What are the Best Chickens for Cold Climates?

Heavier breeds tend to do better in cold climates too. Chickens are surprisingly hearty animals, so don’t assume that it is just too cold where you live to raise them. Tom, from Murray McMurray, said that they regularly send chicks to Alaska. Even in northern Alaska, people are successfully raising chickens. So what does he recommend? Heavy breeds with small combs.

  • Wyandottes are a terrific breed. They are a heavier and rounder bird that isn’t particularly tall.
  • Brahmas are large, heavy chickens with feathered feet. They are gentle and hardy which also makes them a good choice for beginners and families too.
  • Cochins also do well in cold climates and are popular breeds to keep in the far north.  

Close up of a chicken through a gate.

Why is the Chicken’s Comb Important?

The larger the comb, the more heat they can dissipate because they sweat through their combs. Single comb breeds like those listed below can do well in cold areas if you have hens only. 

  • Black Australorp 
  • Rhode Island Red 
  • Plymouth Rock 

The hens will do well because they don’t have a very big comb. The roosters may have more problems. Because the roosters have a big comb, they may get frostbite. Their comb may even fall off and then the chicken won’t be able to sweat. 

Chickens near a chicken tractor.

What Chicken Breed is Best for Hot Climates?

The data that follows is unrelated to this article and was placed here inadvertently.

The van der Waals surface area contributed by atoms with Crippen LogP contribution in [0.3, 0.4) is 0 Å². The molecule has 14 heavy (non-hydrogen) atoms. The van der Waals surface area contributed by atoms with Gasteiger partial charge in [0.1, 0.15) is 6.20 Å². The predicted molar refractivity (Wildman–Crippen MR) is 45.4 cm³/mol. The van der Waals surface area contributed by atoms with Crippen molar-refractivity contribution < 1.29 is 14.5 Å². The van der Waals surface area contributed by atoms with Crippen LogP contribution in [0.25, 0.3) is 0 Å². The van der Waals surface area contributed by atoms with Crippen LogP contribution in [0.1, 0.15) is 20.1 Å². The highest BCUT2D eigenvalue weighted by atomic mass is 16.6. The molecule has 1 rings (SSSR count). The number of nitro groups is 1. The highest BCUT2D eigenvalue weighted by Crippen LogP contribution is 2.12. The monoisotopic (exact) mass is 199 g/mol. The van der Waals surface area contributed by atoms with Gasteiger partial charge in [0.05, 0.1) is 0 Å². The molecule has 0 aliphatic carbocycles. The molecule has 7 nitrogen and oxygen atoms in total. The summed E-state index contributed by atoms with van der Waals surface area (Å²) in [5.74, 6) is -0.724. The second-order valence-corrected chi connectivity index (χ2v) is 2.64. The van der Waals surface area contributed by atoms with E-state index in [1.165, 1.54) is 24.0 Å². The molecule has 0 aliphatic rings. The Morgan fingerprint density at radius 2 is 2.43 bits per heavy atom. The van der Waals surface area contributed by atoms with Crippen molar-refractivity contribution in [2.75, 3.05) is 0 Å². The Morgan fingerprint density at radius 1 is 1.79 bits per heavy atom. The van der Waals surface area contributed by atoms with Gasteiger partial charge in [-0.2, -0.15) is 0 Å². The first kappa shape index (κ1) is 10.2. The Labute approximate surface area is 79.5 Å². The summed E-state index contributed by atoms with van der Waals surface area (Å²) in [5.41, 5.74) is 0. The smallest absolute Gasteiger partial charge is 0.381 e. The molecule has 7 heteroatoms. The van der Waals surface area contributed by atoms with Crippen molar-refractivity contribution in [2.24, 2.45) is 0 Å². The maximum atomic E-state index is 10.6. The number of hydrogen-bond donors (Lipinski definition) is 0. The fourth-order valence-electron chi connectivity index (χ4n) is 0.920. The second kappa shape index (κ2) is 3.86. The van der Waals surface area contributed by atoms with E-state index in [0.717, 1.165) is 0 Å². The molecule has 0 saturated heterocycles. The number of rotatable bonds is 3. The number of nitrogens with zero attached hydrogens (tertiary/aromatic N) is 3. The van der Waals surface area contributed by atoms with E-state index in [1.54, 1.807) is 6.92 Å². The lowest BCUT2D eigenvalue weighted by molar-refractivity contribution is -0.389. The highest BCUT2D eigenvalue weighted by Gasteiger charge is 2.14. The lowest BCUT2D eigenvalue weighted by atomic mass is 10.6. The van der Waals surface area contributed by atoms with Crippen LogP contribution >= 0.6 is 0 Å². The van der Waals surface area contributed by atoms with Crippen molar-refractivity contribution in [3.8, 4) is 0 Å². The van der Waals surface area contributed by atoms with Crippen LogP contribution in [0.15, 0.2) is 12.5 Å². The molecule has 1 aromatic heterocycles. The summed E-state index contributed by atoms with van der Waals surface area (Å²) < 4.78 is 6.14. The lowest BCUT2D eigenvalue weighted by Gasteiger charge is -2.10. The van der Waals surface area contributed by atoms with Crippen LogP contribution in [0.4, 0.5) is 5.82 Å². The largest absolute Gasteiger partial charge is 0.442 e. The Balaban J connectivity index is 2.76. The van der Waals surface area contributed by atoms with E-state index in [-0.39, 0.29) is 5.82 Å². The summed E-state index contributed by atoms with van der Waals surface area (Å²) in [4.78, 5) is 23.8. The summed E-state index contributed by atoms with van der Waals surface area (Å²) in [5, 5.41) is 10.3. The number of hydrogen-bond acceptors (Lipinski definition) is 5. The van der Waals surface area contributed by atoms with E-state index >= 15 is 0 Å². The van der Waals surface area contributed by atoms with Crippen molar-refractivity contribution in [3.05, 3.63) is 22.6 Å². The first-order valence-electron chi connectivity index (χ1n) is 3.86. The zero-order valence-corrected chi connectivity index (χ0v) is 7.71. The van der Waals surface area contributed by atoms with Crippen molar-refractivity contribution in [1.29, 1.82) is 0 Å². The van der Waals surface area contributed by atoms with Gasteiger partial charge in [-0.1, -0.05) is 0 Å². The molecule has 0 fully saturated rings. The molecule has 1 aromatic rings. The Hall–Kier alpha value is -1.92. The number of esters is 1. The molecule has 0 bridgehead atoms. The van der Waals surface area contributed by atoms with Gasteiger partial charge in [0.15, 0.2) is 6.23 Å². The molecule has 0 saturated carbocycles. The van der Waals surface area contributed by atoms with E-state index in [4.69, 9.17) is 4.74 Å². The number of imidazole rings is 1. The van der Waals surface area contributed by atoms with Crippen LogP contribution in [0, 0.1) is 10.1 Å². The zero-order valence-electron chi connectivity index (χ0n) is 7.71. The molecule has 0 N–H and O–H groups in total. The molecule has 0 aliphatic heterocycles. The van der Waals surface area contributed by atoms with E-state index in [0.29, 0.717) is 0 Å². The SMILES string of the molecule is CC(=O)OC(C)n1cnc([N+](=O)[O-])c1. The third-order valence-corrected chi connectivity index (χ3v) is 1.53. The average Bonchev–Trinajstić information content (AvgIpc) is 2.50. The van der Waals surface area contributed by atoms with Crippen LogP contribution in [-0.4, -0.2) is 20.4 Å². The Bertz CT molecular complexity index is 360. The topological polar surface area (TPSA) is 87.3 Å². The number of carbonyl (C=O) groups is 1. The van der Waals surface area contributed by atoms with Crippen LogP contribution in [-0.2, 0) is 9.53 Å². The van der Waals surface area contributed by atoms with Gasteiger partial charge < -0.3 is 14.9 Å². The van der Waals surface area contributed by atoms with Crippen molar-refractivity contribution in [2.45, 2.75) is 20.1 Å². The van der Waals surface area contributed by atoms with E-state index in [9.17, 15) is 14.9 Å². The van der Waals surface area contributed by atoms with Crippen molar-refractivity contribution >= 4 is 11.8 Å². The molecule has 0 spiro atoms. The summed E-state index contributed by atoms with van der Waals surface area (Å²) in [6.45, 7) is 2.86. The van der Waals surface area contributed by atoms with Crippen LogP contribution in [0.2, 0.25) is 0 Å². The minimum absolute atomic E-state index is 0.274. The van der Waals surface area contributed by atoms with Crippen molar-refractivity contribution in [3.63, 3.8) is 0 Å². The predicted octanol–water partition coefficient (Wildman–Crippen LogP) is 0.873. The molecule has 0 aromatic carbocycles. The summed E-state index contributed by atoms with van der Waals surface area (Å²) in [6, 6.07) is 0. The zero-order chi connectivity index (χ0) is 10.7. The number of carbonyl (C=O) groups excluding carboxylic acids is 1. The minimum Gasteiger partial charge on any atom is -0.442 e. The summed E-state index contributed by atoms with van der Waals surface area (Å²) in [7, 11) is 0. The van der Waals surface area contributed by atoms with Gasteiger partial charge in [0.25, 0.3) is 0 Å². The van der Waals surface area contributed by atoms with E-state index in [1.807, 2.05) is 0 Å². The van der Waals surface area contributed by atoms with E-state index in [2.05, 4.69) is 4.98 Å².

These lighter breeds do well in hot climates and are good layers: 

  • Andalusians
  • Leghorns 
  • Minorcas

If you want meat and eggs, Barred Rocks (Barred Plymouth Rocks) are a good dual-purpose breed that typically tolerates the heat well. 

With that said, you can keep any breed anywhere. It will just change how much work and care is required. 

In Arkansas, I kept Cochins and Brahmas even though we had days over 100° F. But they had to have shade and we put fans in the coop in the summer for ventilation. 

Chickens dehydrate really quickly so they always need fresh, clean, cool water. Chickens don’t like to drink warm water and they will literally dehydrate themselves if their water gets hot.

Chickens scratching and pecking.

What are the Best Chicken Breeds for Sustainability?

For sustainability, people look for characteristics like broodiness and foraging. Foraging is actually a generational trait. The longer you keep a line of chickens of any breed and allow them to forage, the faster the chicks will pick it up and the better they will get at it.